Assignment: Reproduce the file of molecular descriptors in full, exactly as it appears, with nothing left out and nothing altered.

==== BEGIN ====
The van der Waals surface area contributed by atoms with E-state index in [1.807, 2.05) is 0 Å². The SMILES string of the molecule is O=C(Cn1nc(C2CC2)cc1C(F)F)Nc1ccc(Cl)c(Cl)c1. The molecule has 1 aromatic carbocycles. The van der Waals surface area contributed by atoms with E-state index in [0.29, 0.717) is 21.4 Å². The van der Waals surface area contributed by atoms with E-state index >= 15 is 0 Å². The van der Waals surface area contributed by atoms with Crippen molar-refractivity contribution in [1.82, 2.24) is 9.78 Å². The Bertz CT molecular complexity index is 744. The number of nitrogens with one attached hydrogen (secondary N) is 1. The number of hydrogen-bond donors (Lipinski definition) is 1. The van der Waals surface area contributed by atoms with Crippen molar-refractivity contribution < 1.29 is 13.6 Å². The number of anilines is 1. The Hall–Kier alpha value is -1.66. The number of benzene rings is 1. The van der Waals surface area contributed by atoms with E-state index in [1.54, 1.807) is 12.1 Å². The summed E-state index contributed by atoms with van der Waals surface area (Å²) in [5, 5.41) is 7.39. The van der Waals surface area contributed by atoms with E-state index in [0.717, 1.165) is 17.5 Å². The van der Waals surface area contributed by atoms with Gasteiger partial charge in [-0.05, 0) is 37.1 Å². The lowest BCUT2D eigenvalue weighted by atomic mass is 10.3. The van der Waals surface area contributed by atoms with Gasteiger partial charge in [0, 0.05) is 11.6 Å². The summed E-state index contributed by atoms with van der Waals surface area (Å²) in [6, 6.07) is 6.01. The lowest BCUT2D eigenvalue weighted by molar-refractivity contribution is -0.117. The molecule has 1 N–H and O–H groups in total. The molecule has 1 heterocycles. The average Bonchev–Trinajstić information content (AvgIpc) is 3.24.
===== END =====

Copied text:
The van der Waals surface area contributed by atoms with E-state index in [1.807, 2.05) is 0 Å². The SMILES string of the molecule is O=C(Cn1nc(C2CC2)cc1C(F)F)Nc1ccc(Cl)c(Cl)c1. The molecule has 1 aromatic carbocycles. The van der Waals surface area contributed by atoms with E-state index in [0.29, 0.717) is 21.4 Å². The van der Waals surface area contributed by atoms with E-state index >= 15 is 0 Å². The van der Waals surface area contributed by atoms with Crippen molar-refractivity contribution in [1.82, 2.24) is 9.78 Å². The Bertz CT molecular complexity index is 744. The number of nitrogens with one attached hydrogen (secondary N) is 1. The number of hydrogen-bond donors (Lipinski definition) is 1. The van der Waals surface area contributed by atoms with Crippen molar-refractivity contribution < 1.29 is 13.6 Å². The number of anilines is 1. The Hall–Kier alpha value is -1.66. The number of benzene rings is 1. The van der Waals surface area contributed by atoms with E-state index in [1.54, 1.807) is 12.1 Å². The summed E-state index contributed by atoms with van der Waals surface area (Å²) in [5, 5.41) is 7.39. The van der Waals surface area contributed by atoms with E-state index in [0.717, 1.165) is 17.5 Å². The van der Waals surface area contributed by atoms with Gasteiger partial charge in [-0.05, 0) is 37.1 Å². The lowest BCUT2D eigenvalue weighted by atomic mass is 10.3. The van der Waals surface area contributed by atoms with Gasteiger partial charge in [0, 0.05) is 11.6 Å². The summed E-state index contributed by atoms with van der Waals surface area (Å²) in [6, 6.07) is 6.01. The lowest BCUT2D eigenvalue weighted by molar-refractivity contribution is -0.117. The molecule has 1 N–H and O–H groups in total. The molecule has 1 heterocycles. The average Bonchev–Trinajstić information content (AvgIpc) is 3.24.